mmmm... corny

I already knew that high fructose corn syrup is a) in everything and b) not exactly good for you, but here are nine new things I learned from the documentary King Corn:

1. Over 70% of the corn grown in this country goes to feed livestock on large feedlots.

2. None of our livestock evolved while eating corn, so it does a number on their digestive tracks, and can eventually kill them! Good thing we get to it first.

3. There is corn in our hair! (They were sketchy on the details. I like the idea, but it's odd how they just showed a shaky camera view of a "Scientist", in his "lab", taking a "sample" and then a machine that looked like a seismograph spit out a "report", which he looked at and shook his head. Proof!)

4. This film provided further evidence that Petitie Sophisticate provides the wardrobe for all Public Relations reps. from [insert name of corporation being outed in documentary of your choice here].

5. The average yield of an acre of corn has risen from around 40 bushels during our grandparents' generation to around 180 bushels today. This is due not to greater yield from an individual plant, but to the fact that the plants are bred to survive crowding, thus can be planted at greater density.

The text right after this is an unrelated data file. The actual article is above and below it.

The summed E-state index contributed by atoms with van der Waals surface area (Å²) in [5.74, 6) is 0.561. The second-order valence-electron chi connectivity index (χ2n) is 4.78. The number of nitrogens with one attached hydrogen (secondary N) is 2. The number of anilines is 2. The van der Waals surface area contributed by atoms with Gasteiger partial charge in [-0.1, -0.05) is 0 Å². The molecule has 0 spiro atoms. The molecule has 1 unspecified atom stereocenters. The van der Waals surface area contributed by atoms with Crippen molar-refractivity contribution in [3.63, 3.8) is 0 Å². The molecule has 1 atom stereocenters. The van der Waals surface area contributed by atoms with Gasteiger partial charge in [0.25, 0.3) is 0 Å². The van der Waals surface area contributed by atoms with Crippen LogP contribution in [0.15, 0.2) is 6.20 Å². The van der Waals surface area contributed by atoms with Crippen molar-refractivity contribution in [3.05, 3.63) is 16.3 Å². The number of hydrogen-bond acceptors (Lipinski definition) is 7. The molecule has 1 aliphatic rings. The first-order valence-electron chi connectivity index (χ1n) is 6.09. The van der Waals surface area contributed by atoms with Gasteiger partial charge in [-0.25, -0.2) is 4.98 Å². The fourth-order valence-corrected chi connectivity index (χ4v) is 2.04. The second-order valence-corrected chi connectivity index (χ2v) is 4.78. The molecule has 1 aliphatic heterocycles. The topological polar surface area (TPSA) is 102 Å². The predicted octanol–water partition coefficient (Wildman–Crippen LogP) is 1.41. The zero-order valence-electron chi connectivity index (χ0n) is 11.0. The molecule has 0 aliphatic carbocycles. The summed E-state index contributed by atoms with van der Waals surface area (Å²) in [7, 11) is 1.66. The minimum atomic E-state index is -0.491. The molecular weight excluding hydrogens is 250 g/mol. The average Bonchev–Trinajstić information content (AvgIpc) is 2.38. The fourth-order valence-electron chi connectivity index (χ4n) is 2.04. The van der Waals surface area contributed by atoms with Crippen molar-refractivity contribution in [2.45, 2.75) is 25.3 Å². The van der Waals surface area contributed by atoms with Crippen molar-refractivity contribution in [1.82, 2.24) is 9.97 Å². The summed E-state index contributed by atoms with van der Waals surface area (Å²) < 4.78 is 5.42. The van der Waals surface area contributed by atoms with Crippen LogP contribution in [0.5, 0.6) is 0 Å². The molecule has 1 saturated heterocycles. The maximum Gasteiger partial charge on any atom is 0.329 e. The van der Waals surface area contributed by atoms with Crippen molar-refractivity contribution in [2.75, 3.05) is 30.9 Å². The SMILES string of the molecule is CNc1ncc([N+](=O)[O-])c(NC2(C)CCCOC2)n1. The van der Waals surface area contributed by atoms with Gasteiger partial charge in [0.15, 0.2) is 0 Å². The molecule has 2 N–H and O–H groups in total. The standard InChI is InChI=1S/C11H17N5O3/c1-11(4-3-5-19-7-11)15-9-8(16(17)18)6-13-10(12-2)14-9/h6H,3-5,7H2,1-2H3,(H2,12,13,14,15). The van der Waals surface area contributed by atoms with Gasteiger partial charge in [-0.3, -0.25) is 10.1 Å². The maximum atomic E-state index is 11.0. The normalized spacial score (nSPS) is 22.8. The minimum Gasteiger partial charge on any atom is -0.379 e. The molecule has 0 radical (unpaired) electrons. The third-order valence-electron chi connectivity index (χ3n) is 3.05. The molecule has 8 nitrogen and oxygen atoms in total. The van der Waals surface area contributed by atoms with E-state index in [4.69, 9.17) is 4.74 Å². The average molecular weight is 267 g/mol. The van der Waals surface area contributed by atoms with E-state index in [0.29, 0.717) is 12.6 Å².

6. I knew vaguely, generally, about how farmers get paid by the government just to plant corn, but now I know a bit more detail... but not much, because it seems that the producers were also a bit confused about the whole process. But the long and short of it was that the system is set up in such a way that it only makes sense to have huge conglomeration farms. The money is in saying that you're farming the land, not in what you get from the crop.

7. It takes sulfric acid to make high-fructose corn syrup! (I think I maybe learned this once long ago, but watching someone add battery acid to a pot of corn really drives home the point)

8. "High fructose corn syrup enhances the flavors of fruit or spice in sodas." --Petite Sophisticated P.R. Woman

9. Michael Pollan has a comb-over. I love him anyway.

I thought that this was a nice, well produced documentary, that was not at all as preachy as it could have been. I liked the low-budget my-buddy-the-cameraman look to it, although some shots belie that they had more funding than they are letting on.

Something I think they could have dealt with, in place of stop-animation of Fisher-Price farmers planting corn: Pollution! Run-off! The crazy amounts of nitrogen that are being dumped onto corn fields and what that means for the health of anything living downhill/downstream/ anywhere in the near vicinity.
I mean, even our own St. Louis Post Dispatch did a story on run-off from corn fields.

Some additional reads on where our food comes from:

Ruth Ozeki's My Year of Meat
Eric Schlosser's Fast Food Nation
Michael Pollan's Omnivore's Dilemma or In Defense of Food

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